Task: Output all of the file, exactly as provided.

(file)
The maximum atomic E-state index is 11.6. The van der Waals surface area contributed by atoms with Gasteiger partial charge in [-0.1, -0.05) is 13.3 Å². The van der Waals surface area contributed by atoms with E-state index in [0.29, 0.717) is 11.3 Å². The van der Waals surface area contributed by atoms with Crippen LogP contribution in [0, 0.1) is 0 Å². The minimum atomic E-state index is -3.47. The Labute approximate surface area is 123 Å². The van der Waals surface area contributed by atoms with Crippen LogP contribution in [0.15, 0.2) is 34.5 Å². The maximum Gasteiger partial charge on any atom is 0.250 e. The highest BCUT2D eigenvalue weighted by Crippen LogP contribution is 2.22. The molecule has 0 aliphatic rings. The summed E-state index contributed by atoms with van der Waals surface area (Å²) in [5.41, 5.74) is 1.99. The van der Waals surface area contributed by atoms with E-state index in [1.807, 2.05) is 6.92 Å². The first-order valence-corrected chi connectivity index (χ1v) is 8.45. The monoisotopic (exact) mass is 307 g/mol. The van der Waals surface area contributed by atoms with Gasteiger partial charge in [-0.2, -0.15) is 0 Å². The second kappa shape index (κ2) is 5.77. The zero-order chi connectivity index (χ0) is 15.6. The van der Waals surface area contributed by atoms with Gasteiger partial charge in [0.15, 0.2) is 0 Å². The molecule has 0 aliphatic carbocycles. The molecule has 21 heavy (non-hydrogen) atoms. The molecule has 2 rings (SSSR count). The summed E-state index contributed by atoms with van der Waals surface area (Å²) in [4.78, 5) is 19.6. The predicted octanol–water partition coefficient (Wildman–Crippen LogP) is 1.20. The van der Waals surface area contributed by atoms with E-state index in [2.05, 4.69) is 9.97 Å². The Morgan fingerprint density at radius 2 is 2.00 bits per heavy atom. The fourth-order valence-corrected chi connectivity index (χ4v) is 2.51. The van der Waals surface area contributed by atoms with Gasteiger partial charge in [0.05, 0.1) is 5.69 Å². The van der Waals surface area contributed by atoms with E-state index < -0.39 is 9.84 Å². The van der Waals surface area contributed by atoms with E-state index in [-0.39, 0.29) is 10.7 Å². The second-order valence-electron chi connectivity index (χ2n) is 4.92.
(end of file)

The maximum atomic E-state index is 11.6. The van der Waals surface area contributed by atoms with Gasteiger partial charge in [-0.1, -0.05) is 13.3 Å². The van der Waals surface area contributed by atoms with E-state index in [0.29, 0.717) is 11.3 Å². The van der Waals surface area contributed by atoms with Crippen LogP contribution in [0, 0.1) is 0 Å². The minimum atomic E-state index is -3.47. The Labute approximate surface area is 123 Å². The van der Waals surface area contributed by atoms with Crippen LogP contribution in [0.15, 0.2) is 34.5 Å². The maximum Gasteiger partial charge on any atom is 0.250 e. The highest BCUT2D eigenvalue weighted by Crippen LogP contribution is 2.22. The molecule has 0 aliphatic rings. The summed E-state index contributed by atoms with van der Waals surface area (Å²) in [5.41, 5.74) is 1.99. The van der Waals surface area contributed by atoms with E-state index in [1.807, 2.05) is 6.92 Å². The first-order valence-corrected chi connectivity index (χ1v) is 8.45. The monoisotopic (exact) mass is 307 g/mol. The van der Waals surface area contributed by atoms with Gasteiger partial charge in [-0.2, -0.15) is 0 Å². The second kappa shape index (κ2) is 5.77. The zero-order chi connectivity index (χ0) is 15.6. The van der Waals surface area contributed by atoms with Gasteiger partial charge in [0.15, 0.2) is 0 Å². The molecule has 0 aliphatic carbocycles. The molecule has 21 heavy (non-hydrogen) atoms. The molecule has 2 rings (SSSR count). The summed E-state index contributed by atoms with van der Waals surface area (Å²) in [4.78, 5) is 19.6. The predicted octanol–water partition coefficient (Wildman–Crippen LogP) is 1.20. The van der Waals surface area contributed by atoms with E-state index in [2.05, 4.69) is 9.97 Å². The Morgan fingerprint density at radius 2 is 2.00 bits per heavy atom. The fourth-order valence-corrected chi connectivity index (χ4v) is 2.51. The van der Waals surface area contributed by atoms with Gasteiger partial charge in [0.05, 0.1) is 5.69 Å². The van der Waals surface area contributed by atoms with E-state index < -0.39 is 9.84 Å². The van der Waals surface area contributed by atoms with E-state index in [-0.39, 0.29) is 10.7 Å². The second-order valence-electron chi connectivity index (χ2n) is 4.92.